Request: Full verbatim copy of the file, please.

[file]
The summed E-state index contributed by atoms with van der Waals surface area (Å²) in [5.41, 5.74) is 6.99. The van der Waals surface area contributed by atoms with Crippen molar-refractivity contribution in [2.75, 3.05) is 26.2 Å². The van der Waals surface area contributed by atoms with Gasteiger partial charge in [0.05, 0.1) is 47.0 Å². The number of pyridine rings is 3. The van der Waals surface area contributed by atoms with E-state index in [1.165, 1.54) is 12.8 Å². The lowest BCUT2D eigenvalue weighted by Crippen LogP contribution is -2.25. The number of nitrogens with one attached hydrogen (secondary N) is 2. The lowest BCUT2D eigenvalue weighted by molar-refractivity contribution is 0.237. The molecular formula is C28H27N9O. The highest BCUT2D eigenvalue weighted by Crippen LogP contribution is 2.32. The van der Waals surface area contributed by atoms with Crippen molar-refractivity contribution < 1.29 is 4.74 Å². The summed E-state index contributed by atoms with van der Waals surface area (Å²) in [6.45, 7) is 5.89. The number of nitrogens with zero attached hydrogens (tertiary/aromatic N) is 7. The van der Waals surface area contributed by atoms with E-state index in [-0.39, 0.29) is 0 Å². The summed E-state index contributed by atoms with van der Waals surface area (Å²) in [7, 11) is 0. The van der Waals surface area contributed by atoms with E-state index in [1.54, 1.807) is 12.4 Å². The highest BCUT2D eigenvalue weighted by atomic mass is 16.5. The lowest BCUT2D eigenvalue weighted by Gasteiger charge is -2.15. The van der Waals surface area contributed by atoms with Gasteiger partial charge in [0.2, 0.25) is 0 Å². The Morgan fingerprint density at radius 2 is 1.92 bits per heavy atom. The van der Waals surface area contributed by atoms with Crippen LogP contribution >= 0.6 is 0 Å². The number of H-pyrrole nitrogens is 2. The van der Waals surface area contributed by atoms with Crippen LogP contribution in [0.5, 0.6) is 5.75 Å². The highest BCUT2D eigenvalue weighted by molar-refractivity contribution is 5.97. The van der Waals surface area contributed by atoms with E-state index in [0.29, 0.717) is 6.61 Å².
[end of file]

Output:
The summed E-state index contributed by atoms with van der Waals surface area (Å²) in [5.41, 5.74) is 6.99. The van der Waals surface area contributed by atoms with Crippen molar-refractivity contribution in [2.75, 3.05) is 26.2 Å². The van der Waals surface area contributed by atoms with Gasteiger partial charge in [0.05, 0.1) is 47.0 Å². The number of pyridine rings is 3. The van der Waals surface area contributed by atoms with E-state index in [1.165, 1.54) is 12.8 Å². The lowest BCUT2D eigenvalue weighted by Crippen LogP contribution is -2.25. The number of nitrogens with one attached hydrogen (secondary N) is 2. The lowest BCUT2D eigenvalue weighted by molar-refractivity contribution is 0.237. The molecular formula is C28H27N9O. The highest BCUT2D eigenvalue weighted by Crippen LogP contribution is 2.32. The van der Waals surface area contributed by atoms with Crippen molar-refractivity contribution < 1.29 is 4.74 Å². The summed E-state index contributed by atoms with van der Waals surface area (Å²) in [6.45, 7) is 5.89. The number of nitrogens with zero attached hydrogens (tertiary/aromatic N) is 7. The van der Waals surface area contributed by atoms with E-state index in [-0.39, 0.29) is 0 Å². The summed E-state index contributed by atoms with van der Waals surface area (Å²) in [7, 11) is 0. The van der Waals surface area contributed by atoms with E-state index in [1.54, 1.807) is 12.4 Å². The highest BCUT2D eigenvalue weighted by atomic mass is 16.5. The lowest BCUT2D eigenvalue weighted by Gasteiger charge is -2.15. The van der Waals surface area contributed by atoms with Gasteiger partial charge in [0.2, 0.25) is 0 Å². The Morgan fingerprint density at radius 2 is 1.92 bits per heavy atom. The van der Waals surface area contributed by atoms with Crippen LogP contribution >= 0.6 is 0 Å². The number of H-pyrrole nitrogens is 2. The van der Waals surface area contributed by atoms with Crippen LogP contribution in [0.5, 0.6) is 5.75 Å². The highest BCUT2D eigenvalue weighted by molar-refractivity contribution is 5.97. The van der Waals surface area contributed by atoms with E-state index in [0.29, 0.717) is 6.61 Å².